Allegiant will fly from Mesa to Las Vegas in November, making the gambling mecca the largest city the airline serves from the East Valley.
The airline is betting big in its Las Vegas plans.
Allegiant plans six trips a week — the most frequent service among the 30 cities it currently serves from the Phoenix-Mesa Gateway Airport. Allegiant flies to most destinations just twice a week.
“Six flights a week for us is pretty large,” Allegiant spokeswoman Kristine Shattuck-Cooper said.
Allegiant announced its newest destination at the Mesa airport on Monday with a bit of Vegas-style flair, having an actual showgirl stand among dignitaries. The service will begin Nov. 17, with one-way introductory fares as low as $30. Flights are scheduled for Monday, Thursday, Friday and Sunday into McCarran International Airport.
Allegiant began service in Mesa in 2007, serving smaller Midwestern cities that don’t have nonstop service by any airlines flying out of Phoenix Sky Harbor International Airport. The Las Vegas service is the first direct competition Gateway will have with Sky Harbor.
Mesa Mayor Scott Smith said Allegiant plans to add larger cities like Las Vegas, and perhaps some routes that compete with service at Sky Harbor.
“They have some fairly big plans to expand their other offerings,” Smith said.
The only surprise in the Las Vegas announcement was that it didn’t come sooner, said Robert Brinton, president of the Mesa Convention and Visitors Bureau. The Las Vegas-based airline already brings its planes there for maintenance, he said. And years’ worth of surveys have found Las Vegas is among the top destinations that locals wanted access to.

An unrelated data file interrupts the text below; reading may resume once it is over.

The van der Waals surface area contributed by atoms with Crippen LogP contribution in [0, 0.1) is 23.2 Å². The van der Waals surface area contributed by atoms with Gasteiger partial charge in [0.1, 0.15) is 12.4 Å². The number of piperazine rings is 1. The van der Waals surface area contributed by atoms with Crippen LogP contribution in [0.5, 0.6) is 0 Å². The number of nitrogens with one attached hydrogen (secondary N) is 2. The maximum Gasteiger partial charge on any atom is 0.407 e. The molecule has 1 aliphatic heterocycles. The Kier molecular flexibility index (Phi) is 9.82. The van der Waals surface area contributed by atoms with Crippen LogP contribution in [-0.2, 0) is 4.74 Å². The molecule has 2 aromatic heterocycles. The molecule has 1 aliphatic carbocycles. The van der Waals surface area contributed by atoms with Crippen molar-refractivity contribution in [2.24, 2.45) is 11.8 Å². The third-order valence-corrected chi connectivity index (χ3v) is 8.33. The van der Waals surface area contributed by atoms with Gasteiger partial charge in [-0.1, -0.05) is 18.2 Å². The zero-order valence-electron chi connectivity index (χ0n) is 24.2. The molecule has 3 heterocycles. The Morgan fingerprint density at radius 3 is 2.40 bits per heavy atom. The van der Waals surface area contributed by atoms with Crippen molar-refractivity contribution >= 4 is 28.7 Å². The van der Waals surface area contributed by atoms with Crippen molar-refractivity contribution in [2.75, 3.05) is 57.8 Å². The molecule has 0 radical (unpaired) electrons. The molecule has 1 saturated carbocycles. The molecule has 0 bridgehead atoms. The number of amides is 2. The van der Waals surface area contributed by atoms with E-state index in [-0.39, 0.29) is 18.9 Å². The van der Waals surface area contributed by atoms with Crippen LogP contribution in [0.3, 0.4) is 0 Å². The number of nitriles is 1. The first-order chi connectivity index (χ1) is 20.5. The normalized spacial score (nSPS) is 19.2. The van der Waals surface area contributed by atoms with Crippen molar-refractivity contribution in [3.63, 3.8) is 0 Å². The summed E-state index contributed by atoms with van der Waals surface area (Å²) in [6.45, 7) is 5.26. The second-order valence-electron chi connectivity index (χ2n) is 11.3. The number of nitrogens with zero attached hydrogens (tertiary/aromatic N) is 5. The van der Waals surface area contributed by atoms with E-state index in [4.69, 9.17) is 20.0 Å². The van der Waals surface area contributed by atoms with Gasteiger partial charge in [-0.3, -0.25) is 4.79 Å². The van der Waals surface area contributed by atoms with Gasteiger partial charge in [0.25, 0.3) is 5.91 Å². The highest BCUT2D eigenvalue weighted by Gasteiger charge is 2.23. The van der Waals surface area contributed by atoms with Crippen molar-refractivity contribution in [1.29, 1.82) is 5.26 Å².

The new competition shouldn’t hurt airlines at Sky Harbor, Brinton said. Research has shown Allegiant’s low fares expanded the number of people who fly from the Valley.
“One-third of passengers said they would not have flown if it weren’t for Allegiant, so we’re not cannibalizing,” Brinton said.
This is the second attempt to offer service from Gateway to Vegas, following Vision Air offering turboprop service in 2006. Vision ended the flights because of internal issues, not because of weak demand, Brinton said. Also, Vision flew into North Las Vegas.
Passengers who take the Vegas flights will also notice more construction at Gateway. The airport learned Monday it received a $4.8 million grant from the Federal Aviation Administration to add two additional gates and 30,000 square feet of space to its terminal. The addition will boost annual passenger capacity from 900,000 to 1.2 million.
The work will expand the airport to 10 gates and is scheduled to be completed in November 2012. Another expansion to 12 gates is slated to open in 2013.
Gateway is serving nearly 1 million passengers a year and should grow by 10-20 percent in 2012, said Lynn Kusy, the airport’s executive director.
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